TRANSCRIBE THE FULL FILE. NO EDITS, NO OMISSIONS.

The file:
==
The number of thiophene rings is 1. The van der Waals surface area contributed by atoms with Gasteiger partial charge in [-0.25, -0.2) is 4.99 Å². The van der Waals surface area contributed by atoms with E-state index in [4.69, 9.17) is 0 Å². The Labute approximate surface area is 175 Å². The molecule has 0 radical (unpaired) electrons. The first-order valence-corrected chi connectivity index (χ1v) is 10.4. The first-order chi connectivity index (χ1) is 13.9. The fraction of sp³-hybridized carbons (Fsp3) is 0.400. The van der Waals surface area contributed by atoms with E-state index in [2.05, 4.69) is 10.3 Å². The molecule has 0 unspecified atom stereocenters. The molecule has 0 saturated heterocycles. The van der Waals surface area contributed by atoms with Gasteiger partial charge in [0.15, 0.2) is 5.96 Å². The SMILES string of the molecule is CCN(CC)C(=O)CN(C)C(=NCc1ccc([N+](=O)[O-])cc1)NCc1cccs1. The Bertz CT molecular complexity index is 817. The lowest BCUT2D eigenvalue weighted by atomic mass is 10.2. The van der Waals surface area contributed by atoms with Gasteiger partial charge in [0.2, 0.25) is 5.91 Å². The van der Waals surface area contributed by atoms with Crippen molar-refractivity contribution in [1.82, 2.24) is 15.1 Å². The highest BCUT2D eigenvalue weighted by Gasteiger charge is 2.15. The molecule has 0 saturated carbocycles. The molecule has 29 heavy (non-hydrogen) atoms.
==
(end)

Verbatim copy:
The number of thiophene rings is 1. The van der Waals surface area contributed by atoms with Gasteiger partial charge in [-0.25, -0.2) is 4.99 Å². The van der Waals surface area contributed by atoms with E-state index in [4.69, 9.17) is 0 Å². The Labute approximate surface area is 175 Å². The molecule has 0 radical (unpaired) electrons. The first-order valence-corrected chi connectivity index (χ1v) is 10.4. The first-order chi connectivity index (χ1) is 13.9. The fraction of sp³-hybridized carbons (Fsp3) is 0.400. The van der Waals surface area contributed by atoms with E-state index in [2.05, 4.69) is 10.3 Å². The molecule has 0 unspecified atom stereocenters. The molecule has 0 saturated heterocycles. The van der Waals surface area contributed by atoms with Gasteiger partial charge in [0.15, 0.2) is 5.96 Å². The SMILES string of the molecule is CCN(CC)C(=O)CN(C)C(=NCc1ccc([N+](=O)[O-])cc1)NCc1cccs1. The Bertz CT molecular complexity index is 817. The lowest BCUT2D eigenvalue weighted by atomic mass is 10.2. The van der Waals surface area contributed by atoms with Gasteiger partial charge in [0.2, 0.25) is 5.91 Å². The van der Waals surface area contributed by atoms with Crippen molar-refractivity contribution in [1.82, 2.24) is 15.1 Å². The highest BCUT2D eigenvalue weighted by Gasteiger charge is 2.15. The molecule has 0 saturated carbocycles. The molecule has 29 heavy (non-hydrogen) atoms.